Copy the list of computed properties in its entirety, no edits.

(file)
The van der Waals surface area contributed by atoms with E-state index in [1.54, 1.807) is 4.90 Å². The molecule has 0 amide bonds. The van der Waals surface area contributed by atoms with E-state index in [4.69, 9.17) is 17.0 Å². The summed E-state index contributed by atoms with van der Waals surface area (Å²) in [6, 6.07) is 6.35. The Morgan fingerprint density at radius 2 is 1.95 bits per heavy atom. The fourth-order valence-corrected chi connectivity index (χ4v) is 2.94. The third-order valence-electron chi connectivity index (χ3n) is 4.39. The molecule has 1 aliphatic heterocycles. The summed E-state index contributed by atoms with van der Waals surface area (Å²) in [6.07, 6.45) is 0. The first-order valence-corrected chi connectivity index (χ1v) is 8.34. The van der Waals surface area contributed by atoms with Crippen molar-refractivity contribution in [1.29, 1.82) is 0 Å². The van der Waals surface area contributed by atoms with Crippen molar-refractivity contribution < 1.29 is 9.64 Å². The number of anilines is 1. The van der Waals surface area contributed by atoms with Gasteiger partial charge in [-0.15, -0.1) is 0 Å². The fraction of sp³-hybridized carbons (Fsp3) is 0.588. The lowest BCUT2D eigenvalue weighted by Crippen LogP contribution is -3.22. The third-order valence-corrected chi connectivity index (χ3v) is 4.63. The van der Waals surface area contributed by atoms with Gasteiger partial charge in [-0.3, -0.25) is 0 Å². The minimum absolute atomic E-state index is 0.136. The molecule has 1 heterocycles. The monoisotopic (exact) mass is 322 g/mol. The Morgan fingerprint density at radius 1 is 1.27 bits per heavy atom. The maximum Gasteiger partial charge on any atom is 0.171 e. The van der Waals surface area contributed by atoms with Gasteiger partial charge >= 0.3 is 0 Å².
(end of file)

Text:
The van der Waals surface area contributed by atoms with E-state index in [1.54, 1.807) is 4.90 Å². The molecule has 0 amide bonds. The van der Waals surface area contributed by atoms with E-state index in [4.69, 9.17) is 17.0 Å². The summed E-state index contributed by atoms with van der Waals surface area (Å²) in [6, 6.07) is 6.35. The Morgan fingerprint density at radius 2 is 1.95 bits per heavy atom. The fourth-order valence-corrected chi connectivity index (χ4v) is 2.94. The third-order valence-electron chi connectivity index (χ3n) is 4.39. The molecule has 1 aliphatic heterocycles. The summed E-state index contributed by atoms with van der Waals surface area (Å²) in [6.07, 6.45) is 0. The first-order valence-corrected chi connectivity index (χ1v) is 8.34. The van der Waals surface area contributed by atoms with Crippen molar-refractivity contribution in [1.29, 1.82) is 0 Å². The van der Waals surface area contributed by atoms with Crippen molar-refractivity contribution < 1.29 is 9.64 Å². The number of anilines is 1. The van der Waals surface area contributed by atoms with Gasteiger partial charge in [-0.15, -0.1) is 0 Å². The fraction of sp³-hybridized carbons (Fsp3) is 0.588. The lowest BCUT2D eigenvalue weighted by Crippen LogP contribution is -3.22. The third-order valence-corrected chi connectivity index (χ3v) is 4.63. The van der Waals surface area contributed by atoms with Gasteiger partial charge in [-0.3, -0.25) is 0 Å². The minimum absolute atomic E-state index is 0.136. The molecule has 1 heterocycles. The monoisotopic (exact) mass is 322 g/mol. The Morgan fingerprint density at radius 1 is 1.27 bits per heavy atom. The maximum Gasteiger partial charge on any atom is 0.171 e. The van der Waals surface area contributed by atoms with Gasteiger partial charge >= 0.3 is 0 Å².